The first known professional match in Cleveland was in 1870 and the second not until 1875. There were likely other matches, but they were not covered by newspapers.
Starting in 1881, matches would be held more regularly with occassional appearances by nationally known wrestlers. Until World War I, one or two match events were held at theaters, small halls, and gyms. There were also occasional multi-match shows at one of the armories, usually featuring two national stars. Several times per year, a nationally known wrestler would have a week long stay at a theater taking on all comers. The opponent would receive payment if the star wrestler couldn't gain a fall within a short time limit. It's believed that most of the matches were legitimate competitions. Occassionally the star carried the local challenger with the inent of building a rematch. And there were instances where the match was likely a complete worked match.
The mid and last half of the 1910s saw few wrestling shows in the area. The majority were promoted by Charley Marotta at his gym with a handful of shows at other locations.
In the 1920s, several theaters were booking wrestling matches after their regularly scheduled stage shows. The last of these appears to be in May of 1925.
Charley Marotta began running shows at Public Hall in late 1925. He also ran summer shows at the outdoor Taylor Bowl from 1927 to 1930.
In 1931, Walter Taylor began promoting shows at the Equestrium using wrestlers from the Al Haft / Paul Bowser booking office.
Marotta ran an occasional show at the Central Armory starting in 1932 and also ran a handful of shows at Municipal Stadium in the 1930s.
In the early 1930s, several promoters ran shows at various locations, but none were very successful as they only ran a handful of events.
Karl Pojello began running shows at the Coliseum in the fall of 1934. Charley Marotta ran a show or two at Gray's Armory in October before joing forces with Pojello. Late in the year, Taylor moved his shows from the Equestrium to Gray's Armory. The last ever Coliseum show was in December with Pojello moving to the Central Armory in January 1935.
Pojello ran his last show in April of 1935 and when the fall season began, Taylor switched his shows to the Cenntral Armory. He also co-promoted shows at the Cleveland Arena with its manager Al Sutphin and also an occasional show at Public Hall.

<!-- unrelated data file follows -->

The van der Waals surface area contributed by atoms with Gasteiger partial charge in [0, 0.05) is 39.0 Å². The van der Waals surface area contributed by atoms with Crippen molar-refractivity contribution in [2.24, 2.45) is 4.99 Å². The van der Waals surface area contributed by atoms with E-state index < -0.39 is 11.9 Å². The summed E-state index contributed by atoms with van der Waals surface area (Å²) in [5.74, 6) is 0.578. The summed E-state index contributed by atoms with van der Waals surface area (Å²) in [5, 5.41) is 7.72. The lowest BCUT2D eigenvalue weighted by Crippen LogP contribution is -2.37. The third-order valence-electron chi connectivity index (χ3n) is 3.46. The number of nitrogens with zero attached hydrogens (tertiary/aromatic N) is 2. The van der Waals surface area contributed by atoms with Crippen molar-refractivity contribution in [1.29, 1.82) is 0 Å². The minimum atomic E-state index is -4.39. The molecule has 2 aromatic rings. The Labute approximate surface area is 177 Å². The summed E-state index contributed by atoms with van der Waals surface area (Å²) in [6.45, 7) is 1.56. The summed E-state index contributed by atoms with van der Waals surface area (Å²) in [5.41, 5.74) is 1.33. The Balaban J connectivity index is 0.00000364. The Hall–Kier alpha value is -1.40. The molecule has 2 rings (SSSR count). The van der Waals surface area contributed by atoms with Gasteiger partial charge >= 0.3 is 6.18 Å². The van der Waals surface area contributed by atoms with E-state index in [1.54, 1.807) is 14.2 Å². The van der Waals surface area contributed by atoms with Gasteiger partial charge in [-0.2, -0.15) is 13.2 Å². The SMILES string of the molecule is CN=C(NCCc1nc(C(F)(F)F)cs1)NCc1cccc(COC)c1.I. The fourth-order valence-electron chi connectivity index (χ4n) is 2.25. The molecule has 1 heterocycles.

1936 saw a handful of people try their hand at promoting wrestling. Local boxing promoter and gym owner rans several shows at his new gym in the spring. Also during the spring, the Verhovay Club ran a handful of small cards at their new building, the Ely Young Men's Club ran a few fundraiser shows in Euclid, and The Cleveland Club ran a single show,a dn a few shows were held at the Berea Armory. Pete Mercurio & Jack Fischer ran a show at Public Hall in April, but must have not drawn well as they were said to have seven dates on the building but no mention of subsequent shows can be found. Late in the summer, the American Legion ran a few shows at the Central Armory.
At the end of 1938, Bob Brickman began promoting shows at the armory (and occasionally Public Hall) using wrestlers from the Toots Mondt / Jim Londos booking office. Taylor was now limited to running the arena.
The end of 1940 saw Sutphin and Brickman co-promoting several shows at the Arena. These would be the last regularly promoted shows at the arena until 1946.
In early 1941 a series of shows were held at the New Coliseum Hall (later known as Pla-Mor Skating Rink) promoted by Aaron Steiger. Later that year it was announced Jack Ganson was given eight dates for shows at the Cleveland Arena starting in November. However, there are no newspaper records of these shows being held. The coliseum shows are the last known shows until 1943.
Ganson promoted shows at the Cleveland Arena, Central Armory, Public Hall, and several outdoor venues from 1943 until his death in early 1957.